Morning News - Bonuses, Bernanke and the Budget Edition
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AIG’s announcement that it would honor its contracts and award $450 million in bonuses, including to employees in its financial products unit, dominated the headlines and Sunday talk shows yesterday, sparking outrage and an exchange of letters between AIG CEO Ed Liddy and Treasury Secretary Geithner. In response to Geithner’s outright disgust at the bonuses – a $165 million of which were awarded yesterday -- Liddy said he was bound by the law and that the bonuses must be made if he is to retain the talent he needs to save the company. Liddy was able to promise to scale back bonuses and compensation for some of its top-earning employees.
Meanwhile, The Wall Street Journal reports that Secretary Geithner will soon outline proposed changes in financial regulation. They are expected to include: an enhanced role for the Federal Reserve to monitor and address broad economic risks; changes to the way banks are overseen to prevent lenders from shopping among regulators for the easiest supervision; more transparency and stricter rules for the way money flows between banks; tougher capital requirements for big banks; and consolidation of consumer-protection enforcement. A few elements remain unclear, including if state attorneys general will be allowed to prosecute national banks and whether further restrictions will be placed on compensation of bank executives. Almost all of those changes will require congressional approval.
On "60 Minutes" last night, Fed chief Ben Bernanke said the economy will stabilize later this year and start growing again in 2010. He said he thought policy makers had averted another depression and reiterated his belief that solving the banking crisis was key to recovery. Said Bernanke: "I've never been on Wall Street. And I care about Wall Street for one reason and one reason only -- because what happens on Wall Street matters to Main Street."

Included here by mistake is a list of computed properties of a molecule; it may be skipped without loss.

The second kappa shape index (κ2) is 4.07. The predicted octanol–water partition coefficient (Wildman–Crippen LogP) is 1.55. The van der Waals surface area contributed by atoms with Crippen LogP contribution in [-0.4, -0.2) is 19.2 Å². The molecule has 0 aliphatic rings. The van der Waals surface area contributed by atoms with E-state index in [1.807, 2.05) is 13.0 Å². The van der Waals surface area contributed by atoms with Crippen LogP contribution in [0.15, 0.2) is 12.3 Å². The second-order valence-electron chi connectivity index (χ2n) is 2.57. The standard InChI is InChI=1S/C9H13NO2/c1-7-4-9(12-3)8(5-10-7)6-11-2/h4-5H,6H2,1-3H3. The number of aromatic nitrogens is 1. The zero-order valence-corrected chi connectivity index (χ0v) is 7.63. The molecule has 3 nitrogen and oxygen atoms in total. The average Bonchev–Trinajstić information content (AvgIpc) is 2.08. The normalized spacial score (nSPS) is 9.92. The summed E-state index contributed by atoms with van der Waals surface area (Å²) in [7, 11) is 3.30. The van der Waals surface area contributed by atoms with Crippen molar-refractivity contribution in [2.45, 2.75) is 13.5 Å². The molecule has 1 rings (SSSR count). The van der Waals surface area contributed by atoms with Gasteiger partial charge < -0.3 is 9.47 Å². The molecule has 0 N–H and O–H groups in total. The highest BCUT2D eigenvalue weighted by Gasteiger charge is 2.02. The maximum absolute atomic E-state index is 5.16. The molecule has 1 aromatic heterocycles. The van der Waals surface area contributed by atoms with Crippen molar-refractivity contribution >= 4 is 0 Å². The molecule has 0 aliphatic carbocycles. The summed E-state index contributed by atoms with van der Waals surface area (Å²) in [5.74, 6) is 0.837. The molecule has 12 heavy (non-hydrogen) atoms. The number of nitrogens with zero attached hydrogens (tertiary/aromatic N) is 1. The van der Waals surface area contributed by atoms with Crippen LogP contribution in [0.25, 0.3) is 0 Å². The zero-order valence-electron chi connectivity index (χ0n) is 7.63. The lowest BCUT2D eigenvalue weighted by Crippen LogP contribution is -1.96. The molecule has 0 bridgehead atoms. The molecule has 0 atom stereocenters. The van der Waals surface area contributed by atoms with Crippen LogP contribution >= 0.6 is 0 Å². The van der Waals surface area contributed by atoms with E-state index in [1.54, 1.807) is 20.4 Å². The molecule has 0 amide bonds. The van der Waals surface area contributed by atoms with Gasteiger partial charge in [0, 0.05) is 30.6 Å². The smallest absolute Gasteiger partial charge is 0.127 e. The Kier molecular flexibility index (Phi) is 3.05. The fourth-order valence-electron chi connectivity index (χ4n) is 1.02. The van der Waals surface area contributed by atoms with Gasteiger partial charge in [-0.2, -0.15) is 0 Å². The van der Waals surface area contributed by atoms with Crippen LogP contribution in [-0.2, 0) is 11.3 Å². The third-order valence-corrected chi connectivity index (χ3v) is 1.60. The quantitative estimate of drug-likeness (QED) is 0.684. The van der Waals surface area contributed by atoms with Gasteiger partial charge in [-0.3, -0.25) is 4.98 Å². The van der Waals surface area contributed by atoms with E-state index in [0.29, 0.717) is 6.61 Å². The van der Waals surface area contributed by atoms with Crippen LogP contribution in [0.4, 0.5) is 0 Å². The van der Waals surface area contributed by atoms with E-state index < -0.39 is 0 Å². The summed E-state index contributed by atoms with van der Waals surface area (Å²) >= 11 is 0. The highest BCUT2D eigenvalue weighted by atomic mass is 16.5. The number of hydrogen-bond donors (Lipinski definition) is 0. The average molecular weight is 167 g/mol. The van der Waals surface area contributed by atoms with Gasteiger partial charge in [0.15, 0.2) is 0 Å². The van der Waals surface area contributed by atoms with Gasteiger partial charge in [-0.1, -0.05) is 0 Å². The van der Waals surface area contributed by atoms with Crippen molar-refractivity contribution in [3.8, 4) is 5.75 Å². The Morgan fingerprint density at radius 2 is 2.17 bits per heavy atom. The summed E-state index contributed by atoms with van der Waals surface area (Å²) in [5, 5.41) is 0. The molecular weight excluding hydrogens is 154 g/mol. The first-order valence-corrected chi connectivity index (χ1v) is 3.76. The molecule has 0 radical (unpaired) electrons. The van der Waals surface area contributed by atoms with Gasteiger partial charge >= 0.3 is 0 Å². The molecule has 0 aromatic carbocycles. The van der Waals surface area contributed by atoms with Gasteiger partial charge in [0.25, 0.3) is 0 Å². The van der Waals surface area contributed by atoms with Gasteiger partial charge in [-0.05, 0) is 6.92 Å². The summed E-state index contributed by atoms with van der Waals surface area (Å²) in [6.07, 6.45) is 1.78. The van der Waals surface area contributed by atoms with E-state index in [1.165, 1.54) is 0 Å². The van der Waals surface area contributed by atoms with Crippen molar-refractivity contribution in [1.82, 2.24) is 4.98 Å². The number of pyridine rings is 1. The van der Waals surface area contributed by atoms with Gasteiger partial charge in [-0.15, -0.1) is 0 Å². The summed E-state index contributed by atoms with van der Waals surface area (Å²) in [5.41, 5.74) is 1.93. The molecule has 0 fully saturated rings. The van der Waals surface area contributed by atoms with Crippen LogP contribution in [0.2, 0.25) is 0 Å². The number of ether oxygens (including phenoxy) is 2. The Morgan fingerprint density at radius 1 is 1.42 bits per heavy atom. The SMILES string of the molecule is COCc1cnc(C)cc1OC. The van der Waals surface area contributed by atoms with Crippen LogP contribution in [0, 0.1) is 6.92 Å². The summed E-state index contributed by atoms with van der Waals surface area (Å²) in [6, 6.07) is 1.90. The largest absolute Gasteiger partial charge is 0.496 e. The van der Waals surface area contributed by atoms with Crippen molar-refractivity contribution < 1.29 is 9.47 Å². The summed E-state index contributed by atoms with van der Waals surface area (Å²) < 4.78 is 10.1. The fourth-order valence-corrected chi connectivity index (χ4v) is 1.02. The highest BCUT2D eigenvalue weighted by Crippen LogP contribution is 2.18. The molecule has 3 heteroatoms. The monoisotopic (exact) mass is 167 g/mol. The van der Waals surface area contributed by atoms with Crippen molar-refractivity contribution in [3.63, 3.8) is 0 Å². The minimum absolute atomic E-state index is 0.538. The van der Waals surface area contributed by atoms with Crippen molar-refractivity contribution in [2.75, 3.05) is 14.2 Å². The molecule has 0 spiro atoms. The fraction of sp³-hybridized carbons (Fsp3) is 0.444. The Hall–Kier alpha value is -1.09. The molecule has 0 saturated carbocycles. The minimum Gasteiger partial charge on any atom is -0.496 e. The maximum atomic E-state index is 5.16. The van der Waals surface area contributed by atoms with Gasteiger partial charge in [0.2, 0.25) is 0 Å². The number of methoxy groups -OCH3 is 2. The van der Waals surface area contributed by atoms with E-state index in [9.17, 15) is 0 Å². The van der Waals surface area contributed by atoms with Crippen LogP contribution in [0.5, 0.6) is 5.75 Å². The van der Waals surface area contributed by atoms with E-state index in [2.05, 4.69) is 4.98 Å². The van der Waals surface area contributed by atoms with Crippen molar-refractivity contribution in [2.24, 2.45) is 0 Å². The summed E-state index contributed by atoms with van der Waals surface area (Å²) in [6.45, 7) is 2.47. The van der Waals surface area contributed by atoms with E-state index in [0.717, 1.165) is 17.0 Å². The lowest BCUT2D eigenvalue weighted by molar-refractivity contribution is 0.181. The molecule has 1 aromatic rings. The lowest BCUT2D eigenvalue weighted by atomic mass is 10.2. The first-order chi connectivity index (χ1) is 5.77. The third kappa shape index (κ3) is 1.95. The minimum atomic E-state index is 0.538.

The Chamber’s Giovanni Coratolo praised the Obama administration’s plan to increase lending to small businesses, calling it "a huge step in the right direction." The plan – to be announced today -- includes $730 million from the stimulus plan that will immediately reduce small-business lending fees and increase the government guarantee on some SBA loans to 90%.
Meanwhile, the administration is backing away from a key element of its budget plan, eliminating tax deductions on the wealthy and raising their health care premiums to pay for universal coverage. Obama aides now say they are open taxing some employee health benefits. The proposal is politically problematic for President Obama since it is similar to one he denounced in the presidential campaign as "the largest middle-class tax increase in history." The Chamber’s James Gelfand said we oppose eliminating the exclusion on health benefits, but have not taken a position on limiting it.